On November 25, the US Department of Treasury and the US Department of State published guidance on the temporary sanctions relief to implement the joint plan of action (“JPOA”) reached by the P5+1 and the Islamic Republic of Iran. JOPA will be extended through June 30, 2015. The guidance relates to Iranian sanctions in the petrochemical, auto, precious metal, civil aviation, and crude oil industries. On the same day, the Council of the European Union also extended JOPA as to Iranian sanctions.
On December 11, OFAC published Iran: US Economic Sanctions and the Authority to Lift Restrictions. This legislative guidance identified the various sources of authority for imposing and easing economic sanctions on Iran. Two tables categorize the legislation and executive orders which grant the President extensive authority over Iranian sanctions.
On December 30, OFAC designated five individuals and one entity pursuant to E.O. 13622 for their alleged assistance in helping the Government of Iran purchase US bank notes. Additionally, OFAC designated two entities for supporting human rights abuses in Iran: Douran Software Technologies, a technology firm that allegedly contracted with the Iranian government to monitor and censor internet activity and Abyssec, a firm alleged to have contracted with the Islamic Revolutionary Guard Corps to provide cyber training.
US authorities, including OFAC and the New York Department of Financial Services (NY-DFS), continued to enforce the full range of its sanctions programs this quarter, resulting in multiple settlements, including a significant revision of a 2013 settlement between NY-DFS and Bank of Tokyo, Mitsubishi UFJ, Ltd.
On October 29, OFAC announced a $128,704 settlement agreement with Bupa Insurance Company (BIC), Bupa Worldwide Corporation (BWW), and USA Medical Services Corporation (USAMED)—all of which are Florida corporations located in Miami, Florida, and affiliates of an international healthcare group headquartered in the United Kingdom. The companies admitted to 39 apparent violations of US sanctions targeting narcotics traffickers and Cuba between March 26, 2008 and March 2011. Specifically, BWW and USAMED provided insurance services for healthcare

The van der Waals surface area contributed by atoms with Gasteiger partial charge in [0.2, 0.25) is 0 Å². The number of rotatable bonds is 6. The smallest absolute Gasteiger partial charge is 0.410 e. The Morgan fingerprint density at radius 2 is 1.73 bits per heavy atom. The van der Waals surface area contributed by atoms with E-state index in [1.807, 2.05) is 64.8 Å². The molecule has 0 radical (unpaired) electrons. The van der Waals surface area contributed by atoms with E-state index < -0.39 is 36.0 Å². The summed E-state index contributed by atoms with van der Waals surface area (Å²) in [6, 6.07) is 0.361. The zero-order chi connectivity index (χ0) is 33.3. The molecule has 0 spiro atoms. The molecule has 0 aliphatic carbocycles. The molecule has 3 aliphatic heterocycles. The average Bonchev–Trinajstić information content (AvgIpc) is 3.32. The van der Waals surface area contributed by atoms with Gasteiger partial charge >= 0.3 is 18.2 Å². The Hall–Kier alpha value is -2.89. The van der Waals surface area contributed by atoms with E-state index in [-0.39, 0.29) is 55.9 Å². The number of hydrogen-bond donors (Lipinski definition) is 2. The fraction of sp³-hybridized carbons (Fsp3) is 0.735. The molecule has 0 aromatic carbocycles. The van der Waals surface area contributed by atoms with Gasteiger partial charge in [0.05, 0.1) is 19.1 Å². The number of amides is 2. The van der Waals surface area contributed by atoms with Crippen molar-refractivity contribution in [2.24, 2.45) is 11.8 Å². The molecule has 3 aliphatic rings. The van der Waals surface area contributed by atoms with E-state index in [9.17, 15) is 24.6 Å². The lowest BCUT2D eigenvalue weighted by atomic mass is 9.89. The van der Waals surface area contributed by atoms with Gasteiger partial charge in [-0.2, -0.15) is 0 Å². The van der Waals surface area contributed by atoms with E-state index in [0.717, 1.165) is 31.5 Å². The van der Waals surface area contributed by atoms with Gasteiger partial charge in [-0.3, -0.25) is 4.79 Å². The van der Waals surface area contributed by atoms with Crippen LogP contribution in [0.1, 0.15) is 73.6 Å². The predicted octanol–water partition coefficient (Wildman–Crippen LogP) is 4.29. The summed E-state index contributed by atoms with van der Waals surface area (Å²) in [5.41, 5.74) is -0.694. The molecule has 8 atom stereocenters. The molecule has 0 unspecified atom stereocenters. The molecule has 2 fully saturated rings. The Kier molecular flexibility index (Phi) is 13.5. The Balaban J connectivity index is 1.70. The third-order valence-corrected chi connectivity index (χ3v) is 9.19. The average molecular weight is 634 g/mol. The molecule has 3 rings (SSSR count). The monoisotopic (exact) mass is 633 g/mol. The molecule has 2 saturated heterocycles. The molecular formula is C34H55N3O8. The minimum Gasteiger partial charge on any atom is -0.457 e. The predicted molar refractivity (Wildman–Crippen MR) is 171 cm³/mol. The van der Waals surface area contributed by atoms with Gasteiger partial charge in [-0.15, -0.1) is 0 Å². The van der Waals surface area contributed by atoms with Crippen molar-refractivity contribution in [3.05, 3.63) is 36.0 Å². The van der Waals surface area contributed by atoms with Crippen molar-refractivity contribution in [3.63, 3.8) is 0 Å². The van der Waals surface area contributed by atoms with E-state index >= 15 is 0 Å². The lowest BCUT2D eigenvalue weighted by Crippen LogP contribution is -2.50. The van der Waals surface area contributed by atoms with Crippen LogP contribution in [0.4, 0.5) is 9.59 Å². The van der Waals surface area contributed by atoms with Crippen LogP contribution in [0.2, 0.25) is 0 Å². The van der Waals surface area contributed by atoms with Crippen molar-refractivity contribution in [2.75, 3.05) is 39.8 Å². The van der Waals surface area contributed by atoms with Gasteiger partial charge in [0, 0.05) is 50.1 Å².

policies providing coverage to persons on the SDN list and processed and paid reimbursement claims made by a policyholder for medical treatments in Cuba in apparent violation of the Cuban Assets Control Regulations. BIC also issued health insurance policies or otherwise provided health insurance coverage to certain beneficiaries designated as SDNs. The companies allegedly did not monitor or screen health insurance policyholders, dependents, or providers against the SDN List.
On October 29, US District Judge Richard Leon again expressed skepticism over Dutch aerospace firm Fokker Services BV’s proposed $21 million settlement with US authorities, stating that he believes the firm may have received too good of a deal and asking the parties to consider whether there is an alternative resolution that might be acceptable to the court. Fokker Services BV has pled guilty to hundreds of alleged violations of US sanctions laws over a period of several years.
On October 30, the Department of Justice, New York District Attorney’s Office and NY-DFS announced that they are all reopening their initial investigations into Standard Chartered Bank to determine whether the bank intentionally withheld information from regulators before negotiating settlements with the various US authorities in 2012. Standard Chartered agreed in August 2012 to pay $340 million to the New York Department of Financial Services, and subsequently an additional $327 million to federal authorities, for its alleged role in hiding or disguising the identity of Iranian clients in billions of dollars’ worth of wire transfers.